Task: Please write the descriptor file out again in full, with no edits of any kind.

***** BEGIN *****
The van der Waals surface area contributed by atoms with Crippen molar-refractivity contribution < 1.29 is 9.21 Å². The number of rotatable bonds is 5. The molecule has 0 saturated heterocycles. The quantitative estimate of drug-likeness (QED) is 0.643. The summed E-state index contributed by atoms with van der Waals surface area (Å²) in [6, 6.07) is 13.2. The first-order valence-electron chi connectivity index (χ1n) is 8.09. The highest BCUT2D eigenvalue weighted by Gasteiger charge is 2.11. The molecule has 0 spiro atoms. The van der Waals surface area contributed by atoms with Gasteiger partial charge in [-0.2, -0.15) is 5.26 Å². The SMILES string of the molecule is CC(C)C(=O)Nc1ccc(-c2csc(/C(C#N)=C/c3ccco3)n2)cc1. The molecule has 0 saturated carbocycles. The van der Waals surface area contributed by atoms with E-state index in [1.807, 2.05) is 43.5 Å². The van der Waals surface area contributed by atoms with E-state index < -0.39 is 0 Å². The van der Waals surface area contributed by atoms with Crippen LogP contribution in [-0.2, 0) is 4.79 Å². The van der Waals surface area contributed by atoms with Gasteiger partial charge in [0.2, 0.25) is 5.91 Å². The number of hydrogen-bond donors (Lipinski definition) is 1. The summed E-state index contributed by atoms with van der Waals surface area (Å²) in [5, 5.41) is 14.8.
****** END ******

The van der Waals surface area contributed by atoms with Crippen molar-refractivity contribution < 1.29 is 9.21 Å². The number of rotatable bonds is 5. The molecule has 0 saturated heterocycles. The quantitative estimate of drug-likeness (QED) is 0.643. The summed E-state index contributed by atoms with van der Waals surface area (Å²) in [6, 6.07) is 13.2. The first-order valence-electron chi connectivity index (χ1n) is 8.09. The highest BCUT2D eigenvalue weighted by Gasteiger charge is 2.11. The molecule has 0 spiro atoms. The van der Waals surface area contributed by atoms with Gasteiger partial charge in [-0.2, -0.15) is 5.26 Å². The SMILES string of the molecule is CC(C)C(=O)Nc1ccc(-c2csc(/C(C#N)=C/c3ccco3)n2)cc1. The molecule has 0 saturated carbocycles. The van der Waals surface area contributed by atoms with E-state index in [1.807, 2.05) is 43.5 Å². The van der Waals surface area contributed by atoms with E-state index < -0.39 is 0 Å². The van der Waals surface area contributed by atoms with Crippen LogP contribution in [-0.2, 0) is 4.79 Å². The van der Waals surface area contributed by atoms with Gasteiger partial charge in [0.2, 0.25) is 5.91 Å². The number of hydrogen-bond donors (Lipinski definition) is 1. The summed E-state index contributed by atoms with van der Waals surface area (Å²) in [5, 5.41) is 14.8.